An imbalance of these two degradative pathways plays deleterious effects in several NDs (Kakkar et al., 2014; Ciechanover and Kwon, 2015; Nikoletopoulou et al., 2015; Senft and Ronai, 2015; Xilouri and Stefanis, 2015).
ALS and SBMA as Models to Study Misfolded Proteins in MNDs
ALS is a MND involving brain motor cortex, brainstem and anterior horn spinal cord motoneurons. Neurons of the fronto-temporal brain regions could be involved (Robberecht and Philips, 2013), causing mixed motor and cognitive phenotype (ALS with fronto-temporal dementia or FTD). Other cells, like glial cells (astrocytes (Trotti et al., 1999; Boillée et al., 2006; Nagai et al., 2007), oligodendrocytes (Philips et al., 2013), Schwann cells (Lobsiger et al., 2009; Turner et al., 2010), microglia (Philips and Robberecht, 2011)), and muscle cells (Musarò, 2010; Onesto et al., 2011; Galbiati et al., 2014) modulate disease progression, affecting motoneuron functions and survival capability.
ALS are mainly sporadic (sALS), with only 15% familial (fALS) forms, clinically indistinguishable from sALS. fALS are linked to specific gene mutations (e.g., superoxide dismutase-1 (SOD1), TAR DNA-binding protein 43 (TDP-43), fused-in-sarcoma/translocated-in-liposarcoma (FUS/TLS), Sequestosome-1 (SQSTM1/p62), Optineurin (OPTN-1), Ubiquilin (UBQLN-2), Valosin Containing Protein (VCP), TANK Binding Kinase 1 (TBK1) and several others (see Taylor et al., 2016 for review). Many of these gene products are autophagy-related proteins, key players of the PQC system (Ju et al., 2009; Tresse et al., 2010; Seguin et al., 2014; Taylor et al., 2016), or mislocalize and aggregate exerting proteotoxicity (Robberecht and Philips, 2013; Taylor et al., 2016). Some of these proteins are prone to aggregate in sALS even in their wild-type form (e.g., TDP-43, FUS, SQSTM1/p62, OPTN-1, UBQLN-2, etc.), suggesting that the mutation exacerbates their natural propensity to misfold (Neumann et al., 2006; Daoud et al., 2009; Bosco and Landers, 2010) and that common toxic mechanisms are involved in fALS and sALS. About 50% of fALS are linked to GGGGCC hexanucleotide (or G4C2) repeat expansions in the C9ORF72 gene (Al-Sarraj et al., 2011; DeJesus-Hernandez et al., 2011; Renton et al., 2011); this repeat undergoes a non-canonical repeat-associated non-ATG (RAN) translation, which generates five different dipeptides (DPRs), highly aggregation-prone (Ash et al., 2013; Lashley et al., 2013; Mori et al., 2013).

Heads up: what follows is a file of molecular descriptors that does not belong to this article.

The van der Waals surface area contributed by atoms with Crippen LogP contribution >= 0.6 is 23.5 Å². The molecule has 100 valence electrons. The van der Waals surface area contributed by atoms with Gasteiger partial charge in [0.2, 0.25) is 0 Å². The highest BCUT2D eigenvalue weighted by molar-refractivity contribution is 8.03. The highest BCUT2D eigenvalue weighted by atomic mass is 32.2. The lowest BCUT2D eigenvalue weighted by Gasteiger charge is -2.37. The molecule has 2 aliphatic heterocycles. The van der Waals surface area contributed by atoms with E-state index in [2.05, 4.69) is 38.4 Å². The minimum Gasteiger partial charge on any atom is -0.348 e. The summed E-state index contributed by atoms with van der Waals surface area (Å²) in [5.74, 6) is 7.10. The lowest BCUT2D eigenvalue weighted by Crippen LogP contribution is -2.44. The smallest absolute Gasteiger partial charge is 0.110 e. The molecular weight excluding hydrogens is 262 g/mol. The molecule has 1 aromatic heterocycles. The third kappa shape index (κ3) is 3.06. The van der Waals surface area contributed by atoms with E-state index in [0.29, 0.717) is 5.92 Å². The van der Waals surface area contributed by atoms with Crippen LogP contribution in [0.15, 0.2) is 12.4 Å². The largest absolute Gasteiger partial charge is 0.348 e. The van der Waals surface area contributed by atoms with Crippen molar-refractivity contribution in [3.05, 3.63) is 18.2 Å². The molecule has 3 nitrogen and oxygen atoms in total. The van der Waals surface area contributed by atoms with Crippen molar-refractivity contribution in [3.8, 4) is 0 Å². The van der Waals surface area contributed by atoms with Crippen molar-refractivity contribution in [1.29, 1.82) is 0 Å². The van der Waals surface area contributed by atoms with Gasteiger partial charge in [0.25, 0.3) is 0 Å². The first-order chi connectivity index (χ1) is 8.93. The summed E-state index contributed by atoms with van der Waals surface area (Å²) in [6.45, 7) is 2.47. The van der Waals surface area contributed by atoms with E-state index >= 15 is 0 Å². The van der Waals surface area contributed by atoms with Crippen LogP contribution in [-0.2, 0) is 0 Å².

SBMA differs from ALS by a slower progression rate and involves lower motoneurons, dorsal root ganglia (DRG) sensory neurons, muscle cells and different androgen-target cells in reproductive tissues. Glial cells or microglia are not involved (La Spada et al., 1991; Fischbeck, 1997; Sorarù et al., 2008; Boyer et al., 2013; Malena et al., 2013; Cortes et al., 2014; Lieberman et al., 2014). SBMA is linked to a CAG repeat expansion in the androgen receptor (AR) gene, which codes an elongated polyglutamine tract (polyQ) in the AR protein (ARpolyQ; La Spada et al., 1991). ARpolyQ tends to misfold acquiring neurotoxic properties (Poletti, 2004), but only after binding to its ligand testosterone (Stenoien et al., 1999; Simeoni et al., 2000; Katsuno et al., 2002, 2003). Testosterone triggers conformational changes required for AR activation possibly impaired by the polyQ.